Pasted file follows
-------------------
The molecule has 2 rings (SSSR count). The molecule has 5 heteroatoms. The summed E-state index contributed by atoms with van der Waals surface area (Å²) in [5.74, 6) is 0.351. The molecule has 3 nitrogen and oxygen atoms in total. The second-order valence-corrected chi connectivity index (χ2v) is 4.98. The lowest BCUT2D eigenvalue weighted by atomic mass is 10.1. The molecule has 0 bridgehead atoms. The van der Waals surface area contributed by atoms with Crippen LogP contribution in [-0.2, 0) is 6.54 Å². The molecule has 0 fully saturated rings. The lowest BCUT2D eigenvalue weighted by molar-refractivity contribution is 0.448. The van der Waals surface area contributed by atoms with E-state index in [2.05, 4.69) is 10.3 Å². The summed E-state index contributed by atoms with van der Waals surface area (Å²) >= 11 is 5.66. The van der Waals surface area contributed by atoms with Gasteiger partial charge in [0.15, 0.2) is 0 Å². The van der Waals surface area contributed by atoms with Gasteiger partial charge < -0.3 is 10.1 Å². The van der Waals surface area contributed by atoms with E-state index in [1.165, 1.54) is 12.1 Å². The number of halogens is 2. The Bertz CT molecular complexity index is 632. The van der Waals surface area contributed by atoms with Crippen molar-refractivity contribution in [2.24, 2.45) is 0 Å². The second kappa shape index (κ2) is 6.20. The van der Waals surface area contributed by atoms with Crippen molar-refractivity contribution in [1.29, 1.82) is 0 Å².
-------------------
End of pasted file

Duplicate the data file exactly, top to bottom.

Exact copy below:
The molecule has 2 rings (SSSR count). The molecule has 5 heteroatoms. The summed E-state index contributed by atoms with van der Waals surface area (Å²) in [5.74, 6) is 0.351. The molecule has 3 nitrogen and oxygen atoms in total. The second-order valence-corrected chi connectivity index (χ2v) is 4.98. The lowest BCUT2D eigenvalue weighted by atomic mass is 10.1. The molecule has 0 bridgehead atoms. The van der Waals surface area contributed by atoms with Crippen LogP contribution in [-0.2, 0) is 6.54 Å². The molecule has 0 fully saturated rings. The lowest BCUT2D eigenvalue weighted by molar-refractivity contribution is 0.448. The van der Waals surface area contributed by atoms with E-state index in [2.05, 4.69) is 10.3 Å². The summed E-state index contributed by atoms with van der Waals surface area (Å²) >= 11 is 5.66. The van der Waals surface area contributed by atoms with Gasteiger partial charge in [0.15, 0.2) is 0 Å². The van der Waals surface area contributed by atoms with Gasteiger partial charge < -0.3 is 10.1 Å². The van der Waals surface area contributed by atoms with E-state index in [1.165, 1.54) is 12.1 Å². The number of halogens is 2. The Bertz CT molecular complexity index is 632. The van der Waals surface area contributed by atoms with Crippen molar-refractivity contribution in [2.24, 2.45) is 0 Å². The second kappa shape index (κ2) is 6.20. The van der Waals surface area contributed by atoms with Crippen molar-refractivity contribution in [1.29, 1.82) is 0 Å².